This isn’t unique to language models. Wildlife Protection Solutions is a small company that uses technology to help protect endangered species and ecosystems. Previously, they’d installed motion cameras to monitor nature preserves for poaching activity, but manually reviewing all of that video in realtime was simply ineffective. Even with programmatic filtering, they were still only detecting 40% of poachers captured on video.

Machine learning previously would have been out of the question for a team of this size. However, using Highlighter (a platform that makes it easy to tweak computer vision models to your data), WPS designed a model that detected poachers at over an 80% rate:

Source: Silverpond

WPS is a smaller company with limited funds and less data than a tech giant, but they were able to develop an effective model and catch twice as many poachers as before, all because models have been commodified.

2. Production tooling has matured

According to a recent study, a majority of data scientists report spending over 25% of their time on model deployment alone. It’s not uncommon for problems around deployment to bring a company’s ML efforts to a halt, at least temporarily.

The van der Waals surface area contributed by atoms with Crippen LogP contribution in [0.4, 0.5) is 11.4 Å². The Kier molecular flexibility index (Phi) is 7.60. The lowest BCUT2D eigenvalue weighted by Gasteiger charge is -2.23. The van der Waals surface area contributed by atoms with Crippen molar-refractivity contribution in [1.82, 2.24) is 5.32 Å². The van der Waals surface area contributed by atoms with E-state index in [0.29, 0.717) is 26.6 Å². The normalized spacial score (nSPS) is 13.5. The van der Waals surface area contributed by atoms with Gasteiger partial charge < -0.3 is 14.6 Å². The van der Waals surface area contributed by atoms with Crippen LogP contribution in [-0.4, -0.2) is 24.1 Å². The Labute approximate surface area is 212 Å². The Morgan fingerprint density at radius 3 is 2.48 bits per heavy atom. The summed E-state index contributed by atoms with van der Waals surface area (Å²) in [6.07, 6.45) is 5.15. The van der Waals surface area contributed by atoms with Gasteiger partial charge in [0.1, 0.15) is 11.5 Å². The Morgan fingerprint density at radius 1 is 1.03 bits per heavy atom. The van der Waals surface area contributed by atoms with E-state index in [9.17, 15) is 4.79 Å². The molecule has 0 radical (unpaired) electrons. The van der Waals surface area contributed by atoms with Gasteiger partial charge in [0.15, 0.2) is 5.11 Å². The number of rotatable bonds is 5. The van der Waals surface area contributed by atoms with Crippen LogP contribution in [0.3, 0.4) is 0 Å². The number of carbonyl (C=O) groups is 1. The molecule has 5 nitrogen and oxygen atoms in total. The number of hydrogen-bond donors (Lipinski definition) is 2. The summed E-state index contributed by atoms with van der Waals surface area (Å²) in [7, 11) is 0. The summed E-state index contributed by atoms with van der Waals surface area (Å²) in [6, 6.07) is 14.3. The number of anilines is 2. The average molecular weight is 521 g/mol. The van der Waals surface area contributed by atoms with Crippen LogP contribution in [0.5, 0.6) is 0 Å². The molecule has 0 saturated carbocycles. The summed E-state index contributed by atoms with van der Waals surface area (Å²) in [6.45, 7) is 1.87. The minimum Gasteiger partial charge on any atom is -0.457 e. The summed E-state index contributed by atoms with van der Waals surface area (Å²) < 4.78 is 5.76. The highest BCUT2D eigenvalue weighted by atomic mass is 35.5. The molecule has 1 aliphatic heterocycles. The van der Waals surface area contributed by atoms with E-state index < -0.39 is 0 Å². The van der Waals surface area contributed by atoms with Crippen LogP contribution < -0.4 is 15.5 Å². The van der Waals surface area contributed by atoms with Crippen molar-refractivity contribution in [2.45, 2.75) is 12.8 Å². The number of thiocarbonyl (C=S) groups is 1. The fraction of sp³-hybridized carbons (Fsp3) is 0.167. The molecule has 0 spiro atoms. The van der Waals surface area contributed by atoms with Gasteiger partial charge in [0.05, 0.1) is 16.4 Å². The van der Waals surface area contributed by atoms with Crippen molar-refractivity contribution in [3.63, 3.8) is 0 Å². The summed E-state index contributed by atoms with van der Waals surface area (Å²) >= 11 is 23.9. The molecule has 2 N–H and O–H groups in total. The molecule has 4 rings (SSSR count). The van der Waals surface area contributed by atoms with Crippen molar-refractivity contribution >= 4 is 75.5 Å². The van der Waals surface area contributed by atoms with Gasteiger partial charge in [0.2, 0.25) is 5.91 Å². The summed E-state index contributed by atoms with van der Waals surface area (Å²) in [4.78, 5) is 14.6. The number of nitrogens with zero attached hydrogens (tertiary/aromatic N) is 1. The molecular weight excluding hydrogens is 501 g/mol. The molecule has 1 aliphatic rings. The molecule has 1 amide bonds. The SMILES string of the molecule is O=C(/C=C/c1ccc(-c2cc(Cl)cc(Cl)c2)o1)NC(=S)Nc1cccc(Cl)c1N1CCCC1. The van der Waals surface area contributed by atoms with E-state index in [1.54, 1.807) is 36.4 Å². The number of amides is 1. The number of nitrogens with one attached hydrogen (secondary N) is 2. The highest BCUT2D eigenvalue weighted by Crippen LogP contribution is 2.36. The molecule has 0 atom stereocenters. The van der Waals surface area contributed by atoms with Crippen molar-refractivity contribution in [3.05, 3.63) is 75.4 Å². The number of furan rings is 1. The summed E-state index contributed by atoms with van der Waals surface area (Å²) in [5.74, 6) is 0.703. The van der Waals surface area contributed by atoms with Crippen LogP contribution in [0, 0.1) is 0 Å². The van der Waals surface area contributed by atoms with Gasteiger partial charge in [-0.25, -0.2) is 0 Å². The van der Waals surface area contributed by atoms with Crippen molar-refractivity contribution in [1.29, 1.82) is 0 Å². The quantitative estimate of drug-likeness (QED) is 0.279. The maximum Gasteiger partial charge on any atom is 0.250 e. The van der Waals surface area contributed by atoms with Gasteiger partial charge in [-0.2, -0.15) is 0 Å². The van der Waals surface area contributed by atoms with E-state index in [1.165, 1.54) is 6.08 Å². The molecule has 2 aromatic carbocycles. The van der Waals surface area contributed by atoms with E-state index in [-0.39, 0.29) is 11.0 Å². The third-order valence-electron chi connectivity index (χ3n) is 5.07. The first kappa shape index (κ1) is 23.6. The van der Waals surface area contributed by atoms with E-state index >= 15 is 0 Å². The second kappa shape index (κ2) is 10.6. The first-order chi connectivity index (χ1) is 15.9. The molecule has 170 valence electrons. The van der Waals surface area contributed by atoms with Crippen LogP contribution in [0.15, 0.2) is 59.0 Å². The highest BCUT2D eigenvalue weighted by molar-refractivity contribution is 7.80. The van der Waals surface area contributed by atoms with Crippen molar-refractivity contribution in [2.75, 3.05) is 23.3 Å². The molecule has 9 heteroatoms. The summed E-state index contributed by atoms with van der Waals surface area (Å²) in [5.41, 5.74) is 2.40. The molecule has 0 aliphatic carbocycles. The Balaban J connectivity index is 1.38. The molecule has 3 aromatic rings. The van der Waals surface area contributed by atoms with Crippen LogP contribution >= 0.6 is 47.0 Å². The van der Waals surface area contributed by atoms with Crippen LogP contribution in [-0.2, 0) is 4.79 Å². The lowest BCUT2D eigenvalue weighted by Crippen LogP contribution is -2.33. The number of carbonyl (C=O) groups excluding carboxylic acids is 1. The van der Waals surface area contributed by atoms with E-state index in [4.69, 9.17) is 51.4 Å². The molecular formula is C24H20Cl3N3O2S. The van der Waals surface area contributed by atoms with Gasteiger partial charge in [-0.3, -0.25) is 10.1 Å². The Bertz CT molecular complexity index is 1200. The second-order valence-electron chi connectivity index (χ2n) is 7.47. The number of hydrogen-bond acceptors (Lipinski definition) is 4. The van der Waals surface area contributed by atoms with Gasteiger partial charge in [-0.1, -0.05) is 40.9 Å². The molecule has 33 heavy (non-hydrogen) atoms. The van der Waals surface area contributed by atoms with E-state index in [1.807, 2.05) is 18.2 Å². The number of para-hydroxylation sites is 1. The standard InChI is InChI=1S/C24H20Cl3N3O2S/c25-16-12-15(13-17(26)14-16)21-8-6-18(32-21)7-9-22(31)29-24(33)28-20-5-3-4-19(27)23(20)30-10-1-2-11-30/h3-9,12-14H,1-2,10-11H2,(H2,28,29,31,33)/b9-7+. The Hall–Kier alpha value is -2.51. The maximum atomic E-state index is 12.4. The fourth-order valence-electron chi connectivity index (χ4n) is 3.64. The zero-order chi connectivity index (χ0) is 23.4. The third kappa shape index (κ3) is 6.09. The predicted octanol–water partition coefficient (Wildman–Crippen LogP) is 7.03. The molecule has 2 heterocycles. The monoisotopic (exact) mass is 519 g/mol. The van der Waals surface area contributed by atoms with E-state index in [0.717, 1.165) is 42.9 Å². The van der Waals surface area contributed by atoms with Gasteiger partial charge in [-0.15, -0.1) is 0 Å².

This is why companies like Uber, Netflix, Google, etc. all hire large ML infrastructure teams. They have teams of specialized engineers dedicated specifically to building the infrastructure to deploy models.

For years, this has stopped companies from doing any machine learning engineering. Now, the ecosystem has matured, and there are tools to automate ML infrastructure.

For example, Cortex is an open source API platform that, given a trained model, will automatically configure and deploy a production API. For anyone with a software engineering background, the workflow is similar to Serverless or Elastic Beanstalk:

Source: Cortex repo

There are a handful of other projects that take the same approach of applying software engineering workflows and principles to build production tools for ML. DVC (Data Version Control), for example, provides a Git-like interface for versioning data and models:

Source: DVC

As a result of these projects, companies can hire machine learning engineers to build ML applications without hiring an entire platform team to build the underlying infrastructure.